(KMSP) - President Trump reneged remarks he made condemning hate groups Tuesday, which left even Chief of Staff General John Kelly apparently cringing.
"...I think there's blame on both sides. If you look at both sides, I think there's blame on both sides and I don't have any doubt about it and you don't have any doubt about it either," the President said, referring to the violent, deadly weekend protests in Charlottesville, Virginia.
Our political climate is now described by some critics as “lamentable but predictable," given the President’s stance long before he ran for office.
Meanwhile, Melanie Adams, the Minnesota Historical Society’s head of guest experiences and educational services rolls up her sleeves following the east coast rally and protest she says is reminiscent of the 1920s.
“I never thought I’d actually see something that looks like a Klan rally,” Adams said, adding that the brazen show of white supremacy is relevant to every Minnesotan.
“We could go back into our archive and find a picture of a Klan rally here in Minnesota where people think, 'well we're in the North, that doesn't happen in the north.' Well, yes it does,” Adams said.
Following the likes of Speaker of the House Paul Ryan and Sen. Jeff Flake, local Republican leaders made their stance clear following the reprehensible violence.
“We just have to start moving forward and focus on how can we build bridges and untie people and individually speak out and speak out against white supremacists and terrible groups like the KKK and people that have affiliations with those groups that want to cause harm to different peoples in our country,” said Minnesota GOP Chair Jennifer Carnahan.
Members of the Minnesota DFL also share voices of dissent.
“I felt for my constituents, the people who live here, the people I talk to each and every day who are very, very concerned angry, scared, about where this country is going and frankly for the President to give voice to the clan, neo Nazis, fascists and all of those really bad people. That's not what this country's about, that's not what this state is about...[it] certainly isn't what this community is about,” said Assistant Democratic Leader, Sen. Jeff Hayden (MN-DFL).
All this came after President Trump first failed to directly denounce white supremacy Saturday. Following the weekend fallout, the President condemned the racially charged hatred, saying “Racism is evil and those who cause violence in its name are criminals and thugs, including the KKK, neo-Nazis, white supremacists and other hate groups that are repugnant to all that we hold dear as Americans."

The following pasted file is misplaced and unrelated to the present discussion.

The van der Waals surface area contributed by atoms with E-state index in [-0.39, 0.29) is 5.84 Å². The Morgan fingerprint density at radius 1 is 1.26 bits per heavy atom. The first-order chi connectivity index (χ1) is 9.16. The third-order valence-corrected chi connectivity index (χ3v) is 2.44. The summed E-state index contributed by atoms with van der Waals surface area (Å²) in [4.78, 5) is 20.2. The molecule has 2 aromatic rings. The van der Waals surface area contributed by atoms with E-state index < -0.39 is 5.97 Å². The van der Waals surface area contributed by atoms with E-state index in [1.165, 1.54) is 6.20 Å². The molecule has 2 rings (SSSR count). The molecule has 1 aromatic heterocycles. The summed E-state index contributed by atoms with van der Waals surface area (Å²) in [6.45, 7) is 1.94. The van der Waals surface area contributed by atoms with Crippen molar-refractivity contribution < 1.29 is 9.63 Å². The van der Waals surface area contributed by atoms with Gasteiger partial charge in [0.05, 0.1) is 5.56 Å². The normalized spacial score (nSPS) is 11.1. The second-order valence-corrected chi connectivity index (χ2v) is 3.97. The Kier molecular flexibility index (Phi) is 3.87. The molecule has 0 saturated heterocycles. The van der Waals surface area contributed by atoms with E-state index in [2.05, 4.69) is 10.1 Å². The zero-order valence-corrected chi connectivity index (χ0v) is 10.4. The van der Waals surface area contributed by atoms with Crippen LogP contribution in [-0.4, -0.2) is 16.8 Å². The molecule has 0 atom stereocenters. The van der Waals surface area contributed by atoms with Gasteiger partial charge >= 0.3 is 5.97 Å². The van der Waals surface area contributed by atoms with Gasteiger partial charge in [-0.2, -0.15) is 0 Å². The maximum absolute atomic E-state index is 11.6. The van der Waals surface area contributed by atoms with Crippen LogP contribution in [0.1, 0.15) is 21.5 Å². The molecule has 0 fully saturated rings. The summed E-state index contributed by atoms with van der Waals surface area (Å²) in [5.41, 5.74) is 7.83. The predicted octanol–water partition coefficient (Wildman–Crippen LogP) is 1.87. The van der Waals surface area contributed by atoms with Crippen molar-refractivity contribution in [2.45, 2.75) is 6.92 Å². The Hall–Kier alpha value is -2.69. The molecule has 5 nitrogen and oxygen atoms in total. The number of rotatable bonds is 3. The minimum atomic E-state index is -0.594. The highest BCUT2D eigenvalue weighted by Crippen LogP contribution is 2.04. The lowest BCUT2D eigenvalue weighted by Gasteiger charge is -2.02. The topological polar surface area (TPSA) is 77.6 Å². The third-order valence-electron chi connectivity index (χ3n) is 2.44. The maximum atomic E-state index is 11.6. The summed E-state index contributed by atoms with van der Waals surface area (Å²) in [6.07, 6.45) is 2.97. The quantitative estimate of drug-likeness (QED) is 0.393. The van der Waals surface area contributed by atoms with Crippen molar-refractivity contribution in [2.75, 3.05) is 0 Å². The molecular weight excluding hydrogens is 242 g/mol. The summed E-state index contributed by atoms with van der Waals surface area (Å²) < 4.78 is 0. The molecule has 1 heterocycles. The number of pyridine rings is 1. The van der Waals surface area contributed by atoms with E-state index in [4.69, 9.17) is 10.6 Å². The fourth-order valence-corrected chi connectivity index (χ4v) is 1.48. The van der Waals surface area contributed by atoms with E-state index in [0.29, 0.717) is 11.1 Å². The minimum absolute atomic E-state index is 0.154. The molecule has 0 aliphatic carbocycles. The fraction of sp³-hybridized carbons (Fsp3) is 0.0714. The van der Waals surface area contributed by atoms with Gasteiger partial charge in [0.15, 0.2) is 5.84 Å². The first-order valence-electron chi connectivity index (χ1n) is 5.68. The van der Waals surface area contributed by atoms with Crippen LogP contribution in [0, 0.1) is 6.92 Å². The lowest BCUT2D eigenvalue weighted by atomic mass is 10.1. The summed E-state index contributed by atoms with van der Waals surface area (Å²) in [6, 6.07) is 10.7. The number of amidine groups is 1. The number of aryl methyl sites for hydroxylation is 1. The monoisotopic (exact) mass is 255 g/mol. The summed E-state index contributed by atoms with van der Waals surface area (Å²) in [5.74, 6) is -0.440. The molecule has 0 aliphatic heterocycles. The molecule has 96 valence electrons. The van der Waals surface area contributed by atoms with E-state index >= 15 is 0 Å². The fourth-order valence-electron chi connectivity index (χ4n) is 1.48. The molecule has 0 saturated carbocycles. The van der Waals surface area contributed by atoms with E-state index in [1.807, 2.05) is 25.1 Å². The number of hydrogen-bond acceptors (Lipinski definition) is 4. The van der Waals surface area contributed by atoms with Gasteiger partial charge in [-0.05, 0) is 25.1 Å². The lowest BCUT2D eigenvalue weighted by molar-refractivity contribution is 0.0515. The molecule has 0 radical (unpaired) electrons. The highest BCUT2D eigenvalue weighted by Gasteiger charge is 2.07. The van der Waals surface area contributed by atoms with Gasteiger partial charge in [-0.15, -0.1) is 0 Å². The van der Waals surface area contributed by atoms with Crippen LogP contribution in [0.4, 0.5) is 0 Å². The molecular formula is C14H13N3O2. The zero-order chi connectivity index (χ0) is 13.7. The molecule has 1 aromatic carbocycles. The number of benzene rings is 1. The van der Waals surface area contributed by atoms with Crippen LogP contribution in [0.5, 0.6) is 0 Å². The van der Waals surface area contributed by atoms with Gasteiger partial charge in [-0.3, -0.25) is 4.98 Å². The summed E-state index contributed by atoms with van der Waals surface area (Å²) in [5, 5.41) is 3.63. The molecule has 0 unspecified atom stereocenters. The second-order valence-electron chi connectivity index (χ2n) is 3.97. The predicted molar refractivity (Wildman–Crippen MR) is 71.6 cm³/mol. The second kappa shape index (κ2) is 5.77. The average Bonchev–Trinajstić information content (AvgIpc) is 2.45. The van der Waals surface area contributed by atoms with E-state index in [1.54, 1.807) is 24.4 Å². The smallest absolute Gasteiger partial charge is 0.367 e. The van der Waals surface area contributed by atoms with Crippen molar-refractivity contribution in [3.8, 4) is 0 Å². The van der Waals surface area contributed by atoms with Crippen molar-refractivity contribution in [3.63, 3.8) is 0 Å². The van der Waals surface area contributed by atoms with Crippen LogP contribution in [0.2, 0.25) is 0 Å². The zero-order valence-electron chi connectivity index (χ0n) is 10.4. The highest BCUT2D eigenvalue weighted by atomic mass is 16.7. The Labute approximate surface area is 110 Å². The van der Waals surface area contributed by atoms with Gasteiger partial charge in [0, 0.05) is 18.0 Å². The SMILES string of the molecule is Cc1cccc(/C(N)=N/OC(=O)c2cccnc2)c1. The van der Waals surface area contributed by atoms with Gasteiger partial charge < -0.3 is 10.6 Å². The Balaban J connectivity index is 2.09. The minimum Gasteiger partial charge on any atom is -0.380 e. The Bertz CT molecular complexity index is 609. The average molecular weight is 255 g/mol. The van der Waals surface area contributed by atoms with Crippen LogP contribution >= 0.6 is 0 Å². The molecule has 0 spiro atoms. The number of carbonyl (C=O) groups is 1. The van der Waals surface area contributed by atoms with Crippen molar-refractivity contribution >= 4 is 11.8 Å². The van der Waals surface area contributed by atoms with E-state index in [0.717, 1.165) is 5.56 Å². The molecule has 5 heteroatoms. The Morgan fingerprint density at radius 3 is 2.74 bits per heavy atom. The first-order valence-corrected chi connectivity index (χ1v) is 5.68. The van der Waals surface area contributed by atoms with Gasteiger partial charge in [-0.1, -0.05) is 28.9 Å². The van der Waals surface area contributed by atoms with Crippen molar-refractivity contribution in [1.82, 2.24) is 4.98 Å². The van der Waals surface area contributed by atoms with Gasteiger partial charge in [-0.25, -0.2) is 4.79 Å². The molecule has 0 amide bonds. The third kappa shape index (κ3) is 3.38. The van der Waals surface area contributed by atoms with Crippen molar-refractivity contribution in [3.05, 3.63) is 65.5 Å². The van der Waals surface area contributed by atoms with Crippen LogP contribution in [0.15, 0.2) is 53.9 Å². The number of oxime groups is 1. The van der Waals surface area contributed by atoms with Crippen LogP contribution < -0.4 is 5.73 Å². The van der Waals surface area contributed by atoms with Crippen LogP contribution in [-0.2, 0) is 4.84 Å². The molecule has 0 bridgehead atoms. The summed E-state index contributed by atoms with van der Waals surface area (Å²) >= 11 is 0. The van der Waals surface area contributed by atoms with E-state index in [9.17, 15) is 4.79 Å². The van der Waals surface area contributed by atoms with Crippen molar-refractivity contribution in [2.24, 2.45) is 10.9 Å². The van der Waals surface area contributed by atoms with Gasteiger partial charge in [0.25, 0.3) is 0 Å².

But Tuesday, he said, "I think there's blame on both sides. If you look at both sides, I think there's blame on both sides and I don't have any doubt about it and you don't have any doubt about it either."
The ambiguous remarks were made before he began drawing controversial parallels between Robert E. Lee, a confederate general, and some of the country’s founding fathers, George Washington and Thomas Jefferson.
“We’re not erasing history, we’re telling a more complete history because those monuments tell one side of a particular struggle or story no the entire story,” Adams said of the removal of confederate statues across the country.
Adams also addressed the recent attention brought toward statues in Baltimore, Charlottesville and other U.S. cities.
“They weren’t placed in 1865, 1866 immediately following the [Civil] War. They were placed more between a more roughly 1910 - 1917 when you’re looking at kind of this resurgence of 'the south will rise again' during Jim Crow, and so you have to really question why were those monuments put in place,” Adams said.
As communities nationwide continue to reexamine their values and how they’re represented in public spaces, Adams welcomes healthy conversations about our country’s complete historical picture.
“It's more of a respectful dialogue and a respectful conversation that we need to have - and really emphasize that - than creating a larger divide,” she said.